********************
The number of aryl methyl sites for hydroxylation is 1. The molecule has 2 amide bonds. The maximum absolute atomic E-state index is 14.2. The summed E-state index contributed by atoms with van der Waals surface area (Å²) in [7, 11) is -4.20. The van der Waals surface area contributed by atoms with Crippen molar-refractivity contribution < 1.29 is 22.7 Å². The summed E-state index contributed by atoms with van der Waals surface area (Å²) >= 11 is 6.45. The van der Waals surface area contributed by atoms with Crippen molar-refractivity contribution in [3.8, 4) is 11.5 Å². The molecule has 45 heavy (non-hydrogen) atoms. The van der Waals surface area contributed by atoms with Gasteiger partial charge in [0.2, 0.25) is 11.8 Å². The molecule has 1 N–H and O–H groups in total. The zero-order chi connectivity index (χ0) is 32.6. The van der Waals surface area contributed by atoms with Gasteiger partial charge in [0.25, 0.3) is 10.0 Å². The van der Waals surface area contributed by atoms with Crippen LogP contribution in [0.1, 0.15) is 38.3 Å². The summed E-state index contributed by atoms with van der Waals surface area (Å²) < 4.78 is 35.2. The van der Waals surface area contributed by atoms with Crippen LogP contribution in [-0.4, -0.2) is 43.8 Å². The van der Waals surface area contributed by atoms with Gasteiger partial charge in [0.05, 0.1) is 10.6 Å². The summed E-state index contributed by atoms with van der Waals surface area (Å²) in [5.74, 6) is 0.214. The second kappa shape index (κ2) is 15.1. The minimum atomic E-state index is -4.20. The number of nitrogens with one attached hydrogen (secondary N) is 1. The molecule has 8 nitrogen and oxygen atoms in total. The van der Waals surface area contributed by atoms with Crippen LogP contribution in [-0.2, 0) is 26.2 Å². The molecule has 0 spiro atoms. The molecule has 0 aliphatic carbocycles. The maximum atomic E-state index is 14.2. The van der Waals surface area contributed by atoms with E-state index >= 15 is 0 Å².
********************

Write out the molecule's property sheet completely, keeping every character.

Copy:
The number of aryl methyl sites for hydroxylation is 1. The molecule has 2 amide bonds. The maximum absolute atomic E-state index is 14.2. The summed E-state index contributed by atoms with van der Waals surface area (Å²) in [7, 11) is -4.20. The van der Waals surface area contributed by atoms with Crippen molar-refractivity contribution < 1.29 is 22.7 Å². The summed E-state index contributed by atoms with van der Waals surface area (Å²) >= 11 is 6.45. The van der Waals surface area contributed by atoms with Crippen molar-refractivity contribution in [3.8, 4) is 11.5 Å². The molecule has 45 heavy (non-hydrogen) atoms. The van der Waals surface area contributed by atoms with Gasteiger partial charge in [0.2, 0.25) is 11.8 Å². The molecule has 1 N–H and O–H groups in total. The zero-order chi connectivity index (χ0) is 32.6. The van der Waals surface area contributed by atoms with Gasteiger partial charge in [0.25, 0.3) is 10.0 Å². The van der Waals surface area contributed by atoms with Crippen LogP contribution in [0.1, 0.15) is 38.3 Å². The summed E-state index contributed by atoms with van der Waals surface area (Å²) < 4.78 is 35.2. The van der Waals surface area contributed by atoms with Crippen LogP contribution in [-0.4, -0.2) is 43.8 Å². The van der Waals surface area contributed by atoms with Gasteiger partial charge in [0.05, 0.1) is 10.6 Å². The summed E-state index contributed by atoms with van der Waals surface area (Å²) in [5.74, 6) is 0.214. The second kappa shape index (κ2) is 15.1. The minimum atomic E-state index is -4.20. The number of nitrogens with one attached hydrogen (secondary N) is 1. The molecule has 8 nitrogen and oxygen atoms in total. The van der Waals surface area contributed by atoms with Crippen LogP contribution in [-0.2, 0) is 26.2 Å². The molecule has 0 spiro atoms. The molecule has 0 aliphatic carbocycles. The maximum atomic E-state index is 14.2. The van der Waals surface area contributed by atoms with E-state index >= 15 is 0 Å².